22. Garage Full Of Flowers - The Inspiral Carpets

23. Timperley Sunset - Frank Sidebottom
Frank’s lanky figure could have almost stepped out of a Lowry painting.  Here he warps The Kinks’ classic with his inimitable brand of bleak northern surrealism 

24. The Paperboy Song - Jilted John

25. Matchstalk Men and Matchstalk Cats and Dogs - Brian & Michael 
This jaunty late-70s UK one-hit wonder takes me back to school assemblies and is probably where I first heard of Lowry.  I happened upon them by chance, performing this song acapella in the exhibition for a press interview which was almost too much to take in!

Spotify logo

Listen to Adrian’s Lowry inspired playlist online

See the urban landscapes by the british painter L. S. Lowry at the Tate Britain exhibition Lowry and the Painting of Modern Life, on display until 20 October 2013

Comments

Fionn

Durutti Column - LC, Factory Records 1981 Any track on the album

Sixteen Tons by Tennessee Ernie Ford - it starts 'I was born one morning when the sun didn't shine/ I pickef up my shovel and I walked to the mine/I loaded 16 tons ... It's not England but it might as well be! The song has a melancholic gritty air of hardship about it which is perfectly in tune with the timbre of Lowry's paintings. That would be my choice! Great play list by the way :)

Hi there

Cheers! Yep, I know this track and I can see where your coming from! I'll add it to the playlist when I get a chance. Many thanks! AS

More tracks added!

-The Lonely by British Sea Power and Sorrow by The National suggested by Sally Anthony -I still do by I Am Kloot suggested by Jonni Potts

plus a bit of Pulp for Billy Lester (no track suggested so I went for the apt but obvious Common People)

Also Dave Krynski commented that Lowry 'would pulse to the beat of early Northern Soul, obviously. Working class, vibrant and decidedly underground. Music of the outsider. The sound of the Twisted Wheel All-nighter at 4am or the Pendulum Club in 1973 perhaps' - I don't know much about this scene so any track suggestions welcome! Maybe John Mayall and the Bluesbreakers? I've added Crawling Up a Hill. I believe they used to rehearse in a pub in Salford?

More tracks added, suggested via Facebook. Many thanks! AS

Lippy kids by Elbow suggested by Jonni Potts

Factory Girl by Sinead O'Connor with the Chieftains suggested by Steve Moran

Please, Please, Please Let Me Get What I Want by The Smiths suggested by Sati Marie Frost

Shipbuilding by Robert Wyatt suggested by Joanne Hackett

Mark Hingley suggested Dead End Street by The Kinks. Good to hear that track again. This has been added! AS

A few more suggestions from Andrew Dunkley at Tate with some of his comments

-Making Plans for Nigel BY XTC "with it's reference to British Steel" -When An Old Cricketer Leaves The Crease by Roy Harper. "the original album track had Harper's acoustic guitar backed by the Grimethorpe Colliery Band" -Dirty Old Town by The Pogues -Panic by The Smiths "the only popular song to mention Humberside?" -Happy Hour by The Housemartins- "Hull's resident college band, the video of 'Happy Hour' was filmed in the Grafton, my local boozer at the time" -A New England by Billy Bragg "the imagery of the lyrics always reminded me of that miserable photograph by Don McCullin of a young mother pushing a pram through an Industrial wasteland in Co. Durham"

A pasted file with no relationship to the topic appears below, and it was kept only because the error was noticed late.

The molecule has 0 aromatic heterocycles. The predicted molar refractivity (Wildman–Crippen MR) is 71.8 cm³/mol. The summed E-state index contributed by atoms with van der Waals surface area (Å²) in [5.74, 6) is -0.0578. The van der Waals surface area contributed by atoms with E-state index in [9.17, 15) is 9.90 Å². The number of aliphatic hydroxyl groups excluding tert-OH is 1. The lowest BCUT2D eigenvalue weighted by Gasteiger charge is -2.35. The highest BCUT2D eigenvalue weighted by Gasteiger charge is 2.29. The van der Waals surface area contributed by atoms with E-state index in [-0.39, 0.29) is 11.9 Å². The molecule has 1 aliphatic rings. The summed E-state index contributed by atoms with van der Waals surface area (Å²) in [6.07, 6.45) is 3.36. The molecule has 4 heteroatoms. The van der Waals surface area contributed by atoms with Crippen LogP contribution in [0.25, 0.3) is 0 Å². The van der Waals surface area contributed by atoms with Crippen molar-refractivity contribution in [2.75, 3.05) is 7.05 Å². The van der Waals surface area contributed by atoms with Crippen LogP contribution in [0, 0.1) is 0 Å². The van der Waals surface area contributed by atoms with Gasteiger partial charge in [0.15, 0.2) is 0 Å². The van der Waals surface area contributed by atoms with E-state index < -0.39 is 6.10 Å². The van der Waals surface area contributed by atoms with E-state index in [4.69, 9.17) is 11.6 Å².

ps. I also added Flag Day by The Housemartins. AS

More tracks added:

Carl Reader suggested I Am Kloot so I've added the track Morning Rain of their Natural History album...seems appropriate. AS

Ey up, lad. Tha's got nowt from Th'Owdam [Oldham] Tinkers.

You want Rochdale Mashers or Colehole Medley.

ay up Chris

Cheers! I've added these. Looking forward to having a propper listen. I didn't realise they were on Spotify. I've come across Success To The Weavers online. I also read somewhere about informal jazz (jug?) bands in the 1920's in Manchester? Any thoughts? Many thanks! AS

I think English Scheme and NWRA by The Fall should be on there. Spoken with a true northern vernacular.

Hi Tim Many thanks! Genius! I've added these tracks. I also added Industrial Estate suggested by Chris Dutton on the Facebook page. AS

Elbow's Station Approach would be a good choice all about returning to Manchester after being away for a while

Thanks for your song suggestion Matthew, a great addition!

We've added it to our Spotify playlist, along with ‘We'll Live And Die In These Towns’ by The Enemy, suggested by Bridgeman Art London on Twitter. We’ve also added suggestions from our Facebook page, including a track by The Loft suggested by Peter Green, ‘Senses Working Overtime’ by XTC, a band requested by Mark Best, and ‘A Design for Life’ by Manic Street Preachers, suggested by Martijn Van Duivenboden. Looking forward to more Lowry-inspired songs!

Congratulation to this wonderful idea! I've always loved to combine several senses to force art experience an art education. Thank you for a really personal view on the Paintings and thank you for the Inspiration!!